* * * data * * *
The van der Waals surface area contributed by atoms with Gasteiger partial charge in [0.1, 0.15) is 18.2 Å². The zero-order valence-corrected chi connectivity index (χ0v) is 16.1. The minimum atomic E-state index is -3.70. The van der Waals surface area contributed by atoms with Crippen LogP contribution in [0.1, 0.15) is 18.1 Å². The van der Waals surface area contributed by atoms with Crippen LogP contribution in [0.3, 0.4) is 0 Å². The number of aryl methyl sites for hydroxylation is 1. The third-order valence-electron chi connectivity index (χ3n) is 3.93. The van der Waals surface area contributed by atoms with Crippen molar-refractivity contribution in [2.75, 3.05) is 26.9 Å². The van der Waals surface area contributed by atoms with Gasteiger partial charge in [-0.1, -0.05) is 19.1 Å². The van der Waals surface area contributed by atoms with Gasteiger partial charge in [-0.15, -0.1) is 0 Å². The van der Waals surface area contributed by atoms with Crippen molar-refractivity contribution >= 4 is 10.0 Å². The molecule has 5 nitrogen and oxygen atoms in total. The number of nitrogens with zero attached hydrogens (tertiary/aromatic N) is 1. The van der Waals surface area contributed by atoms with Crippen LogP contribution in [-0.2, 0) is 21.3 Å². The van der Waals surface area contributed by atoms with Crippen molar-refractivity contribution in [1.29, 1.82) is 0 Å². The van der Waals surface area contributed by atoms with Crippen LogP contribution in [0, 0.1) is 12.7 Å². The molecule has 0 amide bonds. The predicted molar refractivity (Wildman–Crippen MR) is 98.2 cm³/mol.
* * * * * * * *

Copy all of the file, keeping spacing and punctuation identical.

The van der Waals surface area contributed by atoms with Gasteiger partial charge in [0.1, 0.15) is 18.2 Å². The zero-order valence-corrected chi connectivity index (χ0v) is 16.1. The minimum atomic E-state index is -3.70. The van der Waals surface area contributed by atoms with Crippen LogP contribution in [0.1, 0.15) is 18.1 Å². The van der Waals surface area contributed by atoms with Crippen LogP contribution in [0.3, 0.4) is 0 Å². The number of aryl methyl sites for hydroxylation is 1. The third-order valence-electron chi connectivity index (χ3n) is 3.93. The van der Waals surface area contributed by atoms with Crippen molar-refractivity contribution in [2.75, 3.05) is 26.9 Å². The van der Waals surface area contributed by atoms with Gasteiger partial charge in [-0.1, -0.05) is 19.1 Å². The van der Waals surface area contributed by atoms with Gasteiger partial charge in [-0.15, -0.1) is 0 Å². The van der Waals surface area contributed by atoms with Crippen molar-refractivity contribution >= 4 is 10.0 Å². The molecule has 5 nitrogen and oxygen atoms in total. The number of nitrogens with zero attached hydrogens (tertiary/aromatic N) is 1. The van der Waals surface area contributed by atoms with Crippen LogP contribution in [-0.2, 0) is 21.3 Å². The van der Waals surface area contributed by atoms with Crippen molar-refractivity contribution in [1.29, 1.82) is 0 Å². The van der Waals surface area contributed by atoms with Crippen LogP contribution in [0, 0.1) is 12.7 Å². The molecule has 0 amide bonds. The predicted molar refractivity (Wildman–Crippen MR) is 98.2 cm³/mol.